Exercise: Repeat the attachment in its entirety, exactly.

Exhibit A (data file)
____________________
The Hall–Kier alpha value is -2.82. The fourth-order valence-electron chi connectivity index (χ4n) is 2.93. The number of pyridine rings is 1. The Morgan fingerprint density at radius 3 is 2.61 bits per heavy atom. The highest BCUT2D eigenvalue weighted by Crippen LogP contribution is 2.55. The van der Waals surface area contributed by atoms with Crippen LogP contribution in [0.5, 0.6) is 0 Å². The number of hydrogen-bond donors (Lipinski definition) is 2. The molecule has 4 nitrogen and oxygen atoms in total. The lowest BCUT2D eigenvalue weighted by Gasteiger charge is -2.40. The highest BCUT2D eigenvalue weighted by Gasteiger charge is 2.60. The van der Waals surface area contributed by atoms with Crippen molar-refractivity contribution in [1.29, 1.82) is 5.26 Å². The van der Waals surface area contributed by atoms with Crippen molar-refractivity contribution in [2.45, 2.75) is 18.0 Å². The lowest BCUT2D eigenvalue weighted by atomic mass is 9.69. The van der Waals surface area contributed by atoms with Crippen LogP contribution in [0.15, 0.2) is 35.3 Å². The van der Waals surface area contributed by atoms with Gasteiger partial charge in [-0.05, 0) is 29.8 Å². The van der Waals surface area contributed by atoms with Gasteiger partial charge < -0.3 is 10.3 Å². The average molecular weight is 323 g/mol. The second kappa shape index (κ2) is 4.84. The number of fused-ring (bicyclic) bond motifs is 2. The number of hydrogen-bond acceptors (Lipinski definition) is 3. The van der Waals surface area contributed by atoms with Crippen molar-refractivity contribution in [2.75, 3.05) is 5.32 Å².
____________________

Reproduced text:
The Hall–Kier alpha value is -2.82. The fourth-order valence-electron chi connectivity index (χ4n) is 2.93. The number of pyridine rings is 1. The Morgan fingerprint density at radius 3 is 2.61 bits per heavy atom. The highest BCUT2D eigenvalue weighted by Crippen LogP contribution is 2.55. The van der Waals surface area contributed by atoms with Crippen LogP contribution in [0.5, 0.6) is 0 Å². The number of hydrogen-bond donors (Lipinski definition) is 2. The molecule has 4 nitrogen and oxygen atoms in total. The lowest BCUT2D eigenvalue weighted by Gasteiger charge is -2.40. The highest BCUT2D eigenvalue weighted by Gasteiger charge is 2.60. The van der Waals surface area contributed by atoms with Crippen molar-refractivity contribution in [1.29, 1.82) is 5.26 Å². The van der Waals surface area contributed by atoms with Crippen molar-refractivity contribution in [2.45, 2.75) is 18.0 Å². The lowest BCUT2D eigenvalue weighted by atomic mass is 9.69. The van der Waals surface area contributed by atoms with Crippen LogP contribution in [0.15, 0.2) is 35.3 Å². The van der Waals surface area contributed by atoms with Gasteiger partial charge in [-0.05, 0) is 29.8 Å². The van der Waals surface area contributed by atoms with Gasteiger partial charge < -0.3 is 10.3 Å². The average molecular weight is 323 g/mol. The second kappa shape index (κ2) is 4.84. The number of fused-ring (bicyclic) bond motifs is 2. The number of hydrogen-bond acceptors (Lipinski definition) is 3. The van der Waals surface area contributed by atoms with Crippen molar-refractivity contribution in [2.75, 3.05) is 5.32 Å².